Command-line tool for manipulating Harvest timesheets
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Harvest Command Line

HCl is a command-line tool for interacting with Harvest time sheets using the Harvest time tracking API.

View this documentation online.

Build Status Gem Version


You can install hcl directly from

gem install hcl

or you can install from source:

rake doc && rake install

Once installed, you can view this README as a man page:

gem man hcl

I recommend aliasing your man command to additionally load gem man pages:

alias man="gem man -ls"


hcl [start] @<task_alias> [+<time>] [<message>]
hcl note <message>
hcl stop [<message>]
hcl resume [@<task_alias>]
hcl log @<task_alias> [+<time>] [<message>]
hcl show [<date>]
hcl tasks [<project_code>]
hcl alias <task_alias> <project_id> <task_id>
hcl unalias <task_alias>
hcl aliases
hcl (cancel | nvm | oops)
hcl config
hcl status


Available Projects and Tasks

To start a new timer you need to identify the project and task. The tasks command displays a list of available tasks with their project and task IDs.

hcl tasks

You can also pass a project code (this is the short optional code associated with each project) to list only the tasks for that project.

Starting a Timer

Since it's not practical to enter two long numbers every time you want to identify a task, HCl supports task aliases:

hcl alias tacodev 1234 5678
hcl @tacodev Adding a new feature

Starting a Timer with Initial Time

You can also provide an initial time when starting a new timer. This can be expressed in floating-point or HH:MM. The following two commands are equivalent:

hcl @tacodev +0:15 Doing some stuff
hcl +.25 @tacodev Doing some stuff

Adding Notes to a Running Task

While a task is running you can append lines to the task notes:

hcl note Then I did something else

Note that show only displays the last line of the timer notes. You can list all the notes for a running timer by issuing the note command without any arguments:

hcl note

Stopping a Timer

The following command will stop a running timer (currently only one timer at a time is supported). You can provide a message when stopping a timer as well:

hcl stop All done doing things

Resuming a Timer

You can resume a stopped timer. Specify a task to resume the last timer for that task:

hcl resume
hcl resume @xdev

Canceling a Timer

If you accidentally started a timer that you didn't mean to, you can cancel it:

hcl cancel

This will delete the running timer, or the last-updated timer if one isn't running. You can also use nvm or oops instead of cancel.

Logging without Starting a Timer

You can log time and notes without leaving a timer running. It takes the same arguments as start:

hcl log @xdev +1 Worked for an hour.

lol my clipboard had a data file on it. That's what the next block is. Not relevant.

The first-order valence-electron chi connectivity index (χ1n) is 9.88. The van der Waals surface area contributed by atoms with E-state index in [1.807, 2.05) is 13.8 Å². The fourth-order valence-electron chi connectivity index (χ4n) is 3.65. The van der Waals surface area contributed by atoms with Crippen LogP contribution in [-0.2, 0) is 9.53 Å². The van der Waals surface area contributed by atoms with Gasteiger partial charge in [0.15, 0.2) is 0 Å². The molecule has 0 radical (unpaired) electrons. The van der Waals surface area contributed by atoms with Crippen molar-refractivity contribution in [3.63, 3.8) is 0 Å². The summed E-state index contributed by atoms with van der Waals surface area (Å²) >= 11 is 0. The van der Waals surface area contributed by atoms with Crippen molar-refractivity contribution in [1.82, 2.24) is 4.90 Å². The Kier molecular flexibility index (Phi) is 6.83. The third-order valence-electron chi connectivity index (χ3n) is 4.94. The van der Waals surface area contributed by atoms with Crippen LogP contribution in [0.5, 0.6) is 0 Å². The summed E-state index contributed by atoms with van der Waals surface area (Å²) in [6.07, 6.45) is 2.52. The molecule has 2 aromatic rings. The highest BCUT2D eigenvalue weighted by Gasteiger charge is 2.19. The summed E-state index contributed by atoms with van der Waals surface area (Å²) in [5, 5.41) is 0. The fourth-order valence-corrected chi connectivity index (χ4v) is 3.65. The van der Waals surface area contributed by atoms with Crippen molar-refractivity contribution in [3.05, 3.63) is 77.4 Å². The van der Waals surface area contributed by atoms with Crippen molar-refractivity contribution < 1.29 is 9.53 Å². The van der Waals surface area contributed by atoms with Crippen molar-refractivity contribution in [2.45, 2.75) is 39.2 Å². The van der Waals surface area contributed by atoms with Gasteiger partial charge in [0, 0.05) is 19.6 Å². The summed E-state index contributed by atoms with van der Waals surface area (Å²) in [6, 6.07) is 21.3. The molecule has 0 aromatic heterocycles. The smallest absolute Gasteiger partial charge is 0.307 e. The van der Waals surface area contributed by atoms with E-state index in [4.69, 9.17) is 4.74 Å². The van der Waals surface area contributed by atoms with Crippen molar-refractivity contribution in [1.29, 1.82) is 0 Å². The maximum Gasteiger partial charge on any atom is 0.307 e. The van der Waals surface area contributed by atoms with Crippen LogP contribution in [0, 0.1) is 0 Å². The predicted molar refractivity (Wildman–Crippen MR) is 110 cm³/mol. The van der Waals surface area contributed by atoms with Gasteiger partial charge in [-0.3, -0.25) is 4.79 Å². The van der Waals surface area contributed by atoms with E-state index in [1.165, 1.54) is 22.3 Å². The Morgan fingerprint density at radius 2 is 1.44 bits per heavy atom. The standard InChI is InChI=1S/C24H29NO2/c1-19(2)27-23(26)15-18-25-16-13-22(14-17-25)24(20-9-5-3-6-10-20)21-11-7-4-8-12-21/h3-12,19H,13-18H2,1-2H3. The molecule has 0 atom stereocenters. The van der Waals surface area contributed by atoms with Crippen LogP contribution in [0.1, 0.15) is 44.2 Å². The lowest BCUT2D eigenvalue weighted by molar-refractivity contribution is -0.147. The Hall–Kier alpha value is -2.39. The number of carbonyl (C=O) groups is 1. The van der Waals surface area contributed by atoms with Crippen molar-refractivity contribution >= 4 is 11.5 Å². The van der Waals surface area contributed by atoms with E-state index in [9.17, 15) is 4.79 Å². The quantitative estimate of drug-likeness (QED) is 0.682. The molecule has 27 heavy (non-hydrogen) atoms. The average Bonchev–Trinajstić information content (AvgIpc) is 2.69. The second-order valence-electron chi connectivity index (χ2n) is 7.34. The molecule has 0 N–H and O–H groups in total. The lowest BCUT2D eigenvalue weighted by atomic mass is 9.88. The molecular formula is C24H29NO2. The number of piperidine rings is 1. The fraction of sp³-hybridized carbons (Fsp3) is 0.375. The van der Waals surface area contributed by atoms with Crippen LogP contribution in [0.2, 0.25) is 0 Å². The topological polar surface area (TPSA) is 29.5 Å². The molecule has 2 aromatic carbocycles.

The above starts and immediately stops a one-hour timer with the given note.


Bash Auto-completion of Task Aliases

You can enable auto-completion of task aliases by adding this to your shell configuration (note the backticks inside the double quotes):

complete -W "`cat ~/.hcl/aliases`" hcl

Warning: You will need to have run hcl at least once to create the aliases file. Without it, this command will fail with an error.

Configuration Profiles

You can modify your credentials with the --reauth option, and review them with hcl config. If you'd rather store multiple configurations at once, specify an alternate configuration directory in the environment as HCL_DIR. This can be used to interact with multiple harvest accounts at once.

Here is a shell alias myhcl with a separate configuration from the main hcl command, and another command to configure alias completion:

alias myhcl="env HCL_DIR=~/.myhcl hcl"
complete -W "`cat ~/.myhcl/aliases`" myhcl

Adding something like the above to your bashrc will enable a new command, myhcl. When using myhcl you can use different credentials and aliases, while hcl will continue to function with your original configuration.

Interactive Console

An interactive Ruby console is provided to allow you to use the fairly powerful Harvest API client built into HCl, since not all of its features are exposed via the command line. The current {HCl::App} instance is available as hcl.

It's also possible to issue HCl commands directly (except alias, see below), or to query specific JSON end points and have the results pretty-printed:

hcl console
hcl> show "yesterday"
# => prints yesterday's timesheet, note the quotes!
hcl> hcl.http.get('daily')
# => displays a pretty-printed version of the JSON output

Note that the HCl internals may change without notice. Also, commands (like alias) that are also reserved words in Ruby can't be issued directly (use send :alias instead).

Date Formats

Dates can be expressed in a variety of ways. See the Chronic documentation for more information about available date input formats. The following commands show the time sheet for the specified day:

hcl show yesterday
hcl show last friday
hcl show 2 days ago
hcl show 1 week ago

Harvest service status

Harvest provides a status API, which you can query using the hcl status command. This will tell you whether Harvest itself is up, along with a timestamp of when it was last tested.


HCl was designed and implemented by Zack Hobson.

See LICENSE for copyright details.